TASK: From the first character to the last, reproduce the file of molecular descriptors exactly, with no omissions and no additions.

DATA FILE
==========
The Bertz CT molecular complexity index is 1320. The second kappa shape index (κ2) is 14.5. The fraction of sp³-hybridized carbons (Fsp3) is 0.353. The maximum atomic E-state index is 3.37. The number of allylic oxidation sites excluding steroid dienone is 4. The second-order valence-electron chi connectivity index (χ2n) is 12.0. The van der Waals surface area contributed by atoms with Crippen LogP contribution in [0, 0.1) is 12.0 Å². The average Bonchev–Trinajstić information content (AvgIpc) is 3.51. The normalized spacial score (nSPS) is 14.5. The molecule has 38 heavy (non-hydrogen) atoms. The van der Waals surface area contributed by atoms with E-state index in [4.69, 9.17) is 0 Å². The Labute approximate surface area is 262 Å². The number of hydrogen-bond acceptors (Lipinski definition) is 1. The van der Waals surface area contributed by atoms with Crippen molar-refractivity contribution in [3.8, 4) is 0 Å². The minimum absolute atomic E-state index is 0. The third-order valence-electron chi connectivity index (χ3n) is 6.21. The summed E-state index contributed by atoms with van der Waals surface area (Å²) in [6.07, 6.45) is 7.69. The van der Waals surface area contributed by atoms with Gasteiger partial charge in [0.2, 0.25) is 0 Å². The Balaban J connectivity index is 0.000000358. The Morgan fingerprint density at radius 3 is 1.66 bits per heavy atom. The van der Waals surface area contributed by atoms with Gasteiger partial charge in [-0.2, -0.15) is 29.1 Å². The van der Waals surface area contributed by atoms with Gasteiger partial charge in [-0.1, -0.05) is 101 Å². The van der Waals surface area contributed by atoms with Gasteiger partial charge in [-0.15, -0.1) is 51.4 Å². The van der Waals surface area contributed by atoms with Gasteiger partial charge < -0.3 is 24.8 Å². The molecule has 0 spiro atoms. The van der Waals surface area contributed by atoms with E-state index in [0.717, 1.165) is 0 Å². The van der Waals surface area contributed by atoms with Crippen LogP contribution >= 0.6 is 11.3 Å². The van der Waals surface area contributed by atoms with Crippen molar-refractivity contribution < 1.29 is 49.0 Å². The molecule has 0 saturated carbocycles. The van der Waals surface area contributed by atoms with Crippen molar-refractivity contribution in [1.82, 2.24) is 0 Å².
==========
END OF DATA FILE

The Bertz CT molecular complexity index is 1320. The second kappa shape index (κ2) is 14.5. The fraction of sp³-hybridized carbons (Fsp3) is 0.353. The maximum atomic E-state index is 3.37. The number of allylic oxidation sites excluding steroid dienone is 4. The second-order valence-electron chi connectivity index (χ2n) is 12.0. The van der Waals surface area contributed by atoms with Crippen LogP contribution in [0, 0.1) is 12.0 Å². The average Bonchev–Trinajstić information content (AvgIpc) is 3.51. The normalized spacial score (nSPS) is 14.5. The molecule has 38 heavy (non-hydrogen) atoms. The van der Waals surface area contributed by atoms with E-state index in [4.69, 9.17) is 0 Å². The Labute approximate surface area is 262 Å². The number of hydrogen-bond acceptors (Lipinski definition) is 1. The van der Waals surface area contributed by atoms with Crippen molar-refractivity contribution in [3.8, 4) is 0 Å². The minimum absolute atomic E-state index is 0. The third-order valence-electron chi connectivity index (χ3n) is 6.21. The summed E-state index contributed by atoms with van der Waals surface area (Å²) in [6.07, 6.45) is 7.69. The van der Waals surface area contributed by atoms with Gasteiger partial charge in [0.2, 0.25) is 0 Å². The Balaban J connectivity index is 0.000000358. The Morgan fingerprint density at radius 3 is 1.66 bits per heavy atom. The van der Waals surface area contributed by atoms with Gasteiger partial charge in [-0.2, -0.15) is 29.1 Å². The van der Waals surface area contributed by atoms with Gasteiger partial charge in [-0.1, -0.05) is 101 Å². The van der Waals surface area contributed by atoms with Gasteiger partial charge in [-0.15, -0.1) is 51.4 Å². The van der Waals surface area contributed by atoms with Gasteiger partial charge < -0.3 is 24.8 Å². The molecule has 0 spiro atoms. The van der Waals surface area contributed by atoms with E-state index in [0.717, 1.165) is 0 Å². The van der Waals surface area contributed by atoms with Crippen LogP contribution >= 0.6 is 11.3 Å². The van der Waals surface area contributed by atoms with Crippen molar-refractivity contribution < 1.29 is 49.0 Å². The molecule has 0 saturated carbocycles. The van der Waals surface area contributed by atoms with Crippen molar-refractivity contribution in [1.82, 2.24) is 0 Å².